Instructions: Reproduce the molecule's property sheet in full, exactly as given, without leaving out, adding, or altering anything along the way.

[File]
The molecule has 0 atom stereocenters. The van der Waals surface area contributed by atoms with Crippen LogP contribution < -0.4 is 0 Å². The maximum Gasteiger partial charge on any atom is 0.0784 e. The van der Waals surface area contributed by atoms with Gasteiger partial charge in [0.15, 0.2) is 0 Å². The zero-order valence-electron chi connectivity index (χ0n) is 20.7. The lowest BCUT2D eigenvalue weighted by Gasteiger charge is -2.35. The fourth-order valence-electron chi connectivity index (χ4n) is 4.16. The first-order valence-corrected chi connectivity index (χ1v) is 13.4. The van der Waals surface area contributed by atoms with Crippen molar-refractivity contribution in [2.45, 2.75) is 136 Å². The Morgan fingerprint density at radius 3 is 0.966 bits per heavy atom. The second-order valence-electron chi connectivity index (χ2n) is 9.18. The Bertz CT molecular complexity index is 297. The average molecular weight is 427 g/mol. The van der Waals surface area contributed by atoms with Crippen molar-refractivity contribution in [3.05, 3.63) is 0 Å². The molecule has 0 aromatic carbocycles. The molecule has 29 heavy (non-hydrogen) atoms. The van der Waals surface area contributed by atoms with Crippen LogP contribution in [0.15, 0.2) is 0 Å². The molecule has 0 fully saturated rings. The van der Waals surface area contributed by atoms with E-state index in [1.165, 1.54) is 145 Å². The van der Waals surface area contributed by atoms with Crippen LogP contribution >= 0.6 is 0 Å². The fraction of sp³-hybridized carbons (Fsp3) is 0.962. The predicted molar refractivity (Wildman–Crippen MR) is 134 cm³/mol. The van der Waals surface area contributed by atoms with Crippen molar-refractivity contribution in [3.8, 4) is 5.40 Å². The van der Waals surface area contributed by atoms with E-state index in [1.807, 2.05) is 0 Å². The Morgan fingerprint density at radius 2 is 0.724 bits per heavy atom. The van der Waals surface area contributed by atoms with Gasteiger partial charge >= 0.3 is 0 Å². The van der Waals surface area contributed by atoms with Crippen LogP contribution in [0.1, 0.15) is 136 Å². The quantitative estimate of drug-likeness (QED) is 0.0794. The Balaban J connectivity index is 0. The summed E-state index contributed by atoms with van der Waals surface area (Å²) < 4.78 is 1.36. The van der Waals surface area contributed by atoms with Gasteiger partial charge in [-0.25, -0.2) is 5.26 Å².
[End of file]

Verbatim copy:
The molecule has 0 atom stereocenters. The van der Waals surface area contributed by atoms with Crippen LogP contribution < -0.4 is 0 Å². The maximum Gasteiger partial charge on any atom is 0.0784 e. The van der Waals surface area contributed by atoms with Gasteiger partial charge in [0.15, 0.2) is 0 Å². The zero-order valence-electron chi connectivity index (χ0n) is 20.7. The lowest BCUT2D eigenvalue weighted by Gasteiger charge is -2.35. The fourth-order valence-electron chi connectivity index (χ4n) is 4.16. The first-order valence-corrected chi connectivity index (χ1v) is 13.4. The van der Waals surface area contributed by atoms with Crippen molar-refractivity contribution in [2.45, 2.75) is 136 Å². The Morgan fingerprint density at radius 3 is 0.966 bits per heavy atom. The second-order valence-electron chi connectivity index (χ2n) is 9.18. The Bertz CT molecular complexity index is 297. The average molecular weight is 427 g/mol. The van der Waals surface area contributed by atoms with Crippen molar-refractivity contribution in [3.05, 3.63) is 0 Å². The molecule has 0 aromatic carbocycles. The molecule has 29 heavy (non-hydrogen) atoms. The van der Waals surface area contributed by atoms with Crippen LogP contribution in [0.15, 0.2) is 0 Å². The molecule has 0 fully saturated rings. The van der Waals surface area contributed by atoms with E-state index in [1.165, 1.54) is 145 Å². The van der Waals surface area contributed by atoms with Crippen LogP contribution >= 0.6 is 0 Å². The fraction of sp³-hybridized carbons (Fsp3) is 0.962. The predicted molar refractivity (Wildman–Crippen MR) is 134 cm³/mol. The van der Waals surface area contributed by atoms with Crippen molar-refractivity contribution in [3.8, 4) is 5.40 Å². The van der Waals surface area contributed by atoms with E-state index in [1.807, 2.05) is 0 Å². The Morgan fingerprint density at radius 2 is 0.724 bits per heavy atom. The van der Waals surface area contributed by atoms with Gasteiger partial charge >= 0.3 is 0 Å². The van der Waals surface area contributed by atoms with Crippen LogP contribution in [0.1, 0.15) is 136 Å². The quantitative estimate of drug-likeness (QED) is 0.0794. The Balaban J connectivity index is 0. The summed E-state index contributed by atoms with van der Waals surface area (Å²) < 4.78 is 1.36. The van der Waals surface area contributed by atoms with Gasteiger partial charge in [-0.25, -0.2) is 5.26 Å².